HOUSTON, T.X. — A report published by the International Energy Agency on Monday says that a bump in Canadian and American crude oil production won’t be enough to compensate for a lack of global exploration investment, which will result in a supply shortage in a few years’ time.
According to an article in the Financial Post, the Paris-based energy watchdog said “it is far from clear that enough projects will enter the pipeline in the next few years to avoid a potentially tight market by 2020 and with it, the possibility of a price spike.”
The IEA’s report comes on the tail of many oil and gas producers announcing that they will be cutting their exploration budgets in the next few years. The world fell into a glut of oil after supply sharply outpaced demand in the early 2010’s. Late last year, OPEC and other oil producing countries agreed to slow down production in an attempt to help the price of oil return to more normal levels.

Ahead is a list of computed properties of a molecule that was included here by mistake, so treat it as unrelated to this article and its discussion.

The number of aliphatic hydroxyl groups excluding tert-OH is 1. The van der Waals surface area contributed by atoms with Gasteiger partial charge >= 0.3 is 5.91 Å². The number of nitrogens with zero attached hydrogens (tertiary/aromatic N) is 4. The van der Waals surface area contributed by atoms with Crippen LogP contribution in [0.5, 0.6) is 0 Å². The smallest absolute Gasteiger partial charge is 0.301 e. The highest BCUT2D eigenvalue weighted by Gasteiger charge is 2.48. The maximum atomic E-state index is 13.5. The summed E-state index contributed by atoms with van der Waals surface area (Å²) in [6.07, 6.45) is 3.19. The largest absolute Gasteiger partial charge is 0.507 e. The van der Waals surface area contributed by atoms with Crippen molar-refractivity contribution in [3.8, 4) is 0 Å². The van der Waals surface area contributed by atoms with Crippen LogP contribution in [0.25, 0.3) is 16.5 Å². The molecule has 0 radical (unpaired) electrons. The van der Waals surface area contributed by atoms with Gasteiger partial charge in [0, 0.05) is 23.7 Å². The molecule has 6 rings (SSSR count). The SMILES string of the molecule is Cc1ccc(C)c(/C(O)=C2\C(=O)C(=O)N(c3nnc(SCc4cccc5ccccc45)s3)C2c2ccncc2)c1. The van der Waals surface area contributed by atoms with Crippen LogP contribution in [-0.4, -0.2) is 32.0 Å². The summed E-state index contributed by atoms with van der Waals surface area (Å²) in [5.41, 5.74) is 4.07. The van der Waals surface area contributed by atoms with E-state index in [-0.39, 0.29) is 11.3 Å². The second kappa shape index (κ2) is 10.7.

Investment in upstream oil and gas development plummeted 25 per cent in 2015, and an additional 26 percent in 2016.
The IEA has pegged Canadian production growth at around 800,000 barrels per day by 2022, putting total production at 5.3 million bpd, up from 4.5 million bpd in 2016.
That growth is forecast to largely come from the Alberta oilsands. New projects coming online include Suncor Energy Inc.’s Fort Hills oilsands mine; ConocoPhillips Co.’s expansion of its Surmont steam-driven project; Cenovus Energy Inc.’s Foster Creek expansion; and Canadian Natural Resources Ltd.’s Horizon expansion.
Story courtesy The Financial Post: http://business.financialpost.com/news/energy/iea-predicts-oil-supply-shortage-and-price-spike-within-three-years.